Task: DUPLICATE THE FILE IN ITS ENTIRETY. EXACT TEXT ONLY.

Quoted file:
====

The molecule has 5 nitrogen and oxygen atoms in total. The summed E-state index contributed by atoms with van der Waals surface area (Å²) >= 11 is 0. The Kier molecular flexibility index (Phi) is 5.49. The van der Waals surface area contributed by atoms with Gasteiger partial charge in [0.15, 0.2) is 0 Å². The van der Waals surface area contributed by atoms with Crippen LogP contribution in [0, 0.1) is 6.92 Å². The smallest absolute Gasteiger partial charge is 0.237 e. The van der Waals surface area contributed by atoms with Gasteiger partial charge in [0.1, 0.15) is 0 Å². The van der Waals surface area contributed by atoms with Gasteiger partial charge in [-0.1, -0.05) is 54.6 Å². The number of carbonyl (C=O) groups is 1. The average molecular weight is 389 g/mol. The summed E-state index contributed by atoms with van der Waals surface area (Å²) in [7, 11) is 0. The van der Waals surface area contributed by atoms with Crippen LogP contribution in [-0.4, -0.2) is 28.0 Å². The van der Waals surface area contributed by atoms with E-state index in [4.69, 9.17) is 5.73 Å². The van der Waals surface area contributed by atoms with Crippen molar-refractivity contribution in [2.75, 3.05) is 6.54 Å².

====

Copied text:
The molecule has 5 nitrogen and oxygen atoms in total. The summed E-state index contributed by atoms with van der Waals surface area (Å²) >= 11 is 0. The Kier molecular flexibility index (Phi) is 5.49. The van der Waals surface area contributed by atoms with Gasteiger partial charge in [0.15, 0.2) is 0 Å². The van der Waals surface area contributed by atoms with Crippen LogP contribution in [0, 0.1) is 6.92 Å². The smallest absolute Gasteiger partial charge is 0.237 e. The van der Waals surface area contributed by atoms with Gasteiger partial charge in [0.1, 0.15) is 0 Å². The van der Waals surface area contributed by atoms with Gasteiger partial charge in [-0.1, -0.05) is 54.6 Å². The number of carbonyl (C=O) groups is 1. The average molecular weight is 389 g/mol. The summed E-state index contributed by atoms with van der Waals surface area (Å²) in [7, 11) is 0. The van der Waals surface area contributed by atoms with Crippen LogP contribution in [-0.4, -0.2) is 28.0 Å². The van der Waals surface area contributed by atoms with E-state index in [4.69, 9.17) is 5.73 Å². The van der Waals surface area contributed by atoms with Crippen molar-refractivity contribution in [2.75, 3.05) is 6.54 Å².